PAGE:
|From the 21 June 2010 Lockport Union Sun and Journal (Lockport, NY)|
CAPITALISM IS SAVING THE ECONOMY
My coworkers and I hit a rough spot when the recession really gained steam in September of 2008. For a 6-month period we worked only 3 or 4 days a week because the demand for our and our customer’s products had tanked as consumers tightened their purse strings.
Since then, we’ve been doing quite well at the factory. Our workforce is the largest it’s ever been, we’ve expanded on 3 occasions and many of our molding machines are booked solid for months. We’re really busy.
We’re not alone. Many manufacturers, from local neighborhood machine shops to some of the largest factories in North America, are seeing the same. I’ve personally heard and read many stories of American plants seeing noticeable gains in orders and output. More than just anecdotal in nature, the statistics show this growth, too, as indicated in recent reports from the Institute for Supply Management, the Department of Commerce and regional branches of the Federal Reserve.
The Obama Administration and Congress have been taking credit for manufacturing’s rebound, relentlessly tossing out the predictable "the stimulus is working" comments. Unfortunately, the press and a good percentage of our populace blindly fall lock-step into believing such prattle.
Manufacturing’s return has absolutely nothing to do with the various stimuli and other government intrusions into the marketplace and everything to do with good old-fashioned capitalism.
I see that happening at Confer Plastics. Had we and our clients sat still, this newfound activity never would have happened. Some of our long-held product lines are still down versus their 2006 highs because consumers are still unwilling or unable to make certain discretionary purchases. But, more than making up for their losses, our growth can be attributed to 2 factors that are capitalist in nature: One, the acquisition of new customers for whom we make a variety of new custom-made goods and, two, existing customers investing in new assets and expanding their product offerings. I’ve had other manufacturers make similar claims about their clientele, even going so far as to say that new projects that seemed dead for a handful of years are finally being given the green light to proceed.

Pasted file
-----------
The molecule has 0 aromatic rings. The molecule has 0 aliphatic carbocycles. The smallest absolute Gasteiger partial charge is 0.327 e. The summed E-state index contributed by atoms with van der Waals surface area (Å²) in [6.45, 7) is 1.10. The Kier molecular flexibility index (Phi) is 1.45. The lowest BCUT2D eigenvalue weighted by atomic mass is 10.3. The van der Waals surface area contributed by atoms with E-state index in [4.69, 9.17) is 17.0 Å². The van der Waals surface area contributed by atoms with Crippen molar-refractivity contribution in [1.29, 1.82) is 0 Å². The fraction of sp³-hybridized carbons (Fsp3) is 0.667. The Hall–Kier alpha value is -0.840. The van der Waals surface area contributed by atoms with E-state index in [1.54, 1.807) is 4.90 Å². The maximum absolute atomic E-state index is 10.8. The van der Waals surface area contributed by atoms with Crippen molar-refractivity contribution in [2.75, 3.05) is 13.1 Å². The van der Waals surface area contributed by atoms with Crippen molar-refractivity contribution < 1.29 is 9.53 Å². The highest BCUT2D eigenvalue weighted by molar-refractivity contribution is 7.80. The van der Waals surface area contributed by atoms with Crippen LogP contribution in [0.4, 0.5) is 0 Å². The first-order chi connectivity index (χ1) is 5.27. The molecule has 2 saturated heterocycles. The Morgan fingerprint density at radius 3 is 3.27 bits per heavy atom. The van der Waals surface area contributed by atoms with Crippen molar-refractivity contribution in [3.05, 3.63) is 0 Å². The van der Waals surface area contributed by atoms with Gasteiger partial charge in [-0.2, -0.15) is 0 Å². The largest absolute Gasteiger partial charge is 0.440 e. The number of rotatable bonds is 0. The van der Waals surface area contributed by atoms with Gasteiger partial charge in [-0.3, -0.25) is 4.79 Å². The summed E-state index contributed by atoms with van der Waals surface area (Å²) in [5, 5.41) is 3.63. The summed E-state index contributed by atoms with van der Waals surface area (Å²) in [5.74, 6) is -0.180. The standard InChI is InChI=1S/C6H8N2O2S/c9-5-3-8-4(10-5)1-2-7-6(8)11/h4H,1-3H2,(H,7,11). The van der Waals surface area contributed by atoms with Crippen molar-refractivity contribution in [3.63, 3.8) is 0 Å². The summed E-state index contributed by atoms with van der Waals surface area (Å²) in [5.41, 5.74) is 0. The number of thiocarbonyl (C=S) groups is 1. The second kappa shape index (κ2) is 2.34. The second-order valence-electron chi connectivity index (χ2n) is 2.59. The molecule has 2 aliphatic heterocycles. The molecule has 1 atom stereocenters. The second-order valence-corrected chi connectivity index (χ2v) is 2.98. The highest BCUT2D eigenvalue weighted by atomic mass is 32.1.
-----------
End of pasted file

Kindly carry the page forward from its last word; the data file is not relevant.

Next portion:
Those companies are making such investments not because the economy is healthy, but because it is down and shows no signs of an immediate return to the way things used to be. They haven’t the faith in Washington’s economic policy or the rest of the world’s financial health. They know that we’re in a down economy for the long haul (kind of like a new norm) and they understand that if they want to increase their revenues (reaching either their old levels or new, higher ones) instead of just getting by at markedly-decreased revenues and profits, they’ll have to claim market share or create new markets. Therefore, they are doing the entrepreneurial thing and spending so they can at once beat-up on their competitors and win new customers. It’s risky, yes, but if they didn’t do it they’d be positioning themselves for either long-term mediocrity or failure.
They are realizing the potential of such projects only with the help of the producers, be it their in-house operations or those of custom manufacturers like our company. New products, especially those that are supposed to be much different than the offerings of the competition, require ingenuity in design, production and final assembly. In most cases, that requires expenditures in intellect and development by the manufacturer and, quite often, investment in new assets (like machinery) and new personnel.
So, as you see, it’s capitalism - investment, assumption of risk, and the resultant technological and operational ingenuity - that’s driving growth in manufacturing and therefore our economy. As one business tries to do outdo the other, each one ends up putting money towards marketing, new assets and personnel, which requires manufacturers to do the same, which then increases final output for the client and the manufacturer and also has a measurable impact on the businesses that serve those market transactions (shippers, box and skid makers and materials and tool suppliers). The myriad workers impacted by that massive business cycle then have money to spend (and they do) and, as a result, economic activity presses forward.
Capitalism, the fervor to beat the competition and make your company and your life better, is a good thing – a great thing – and it’s what’s best for what ails our economy.
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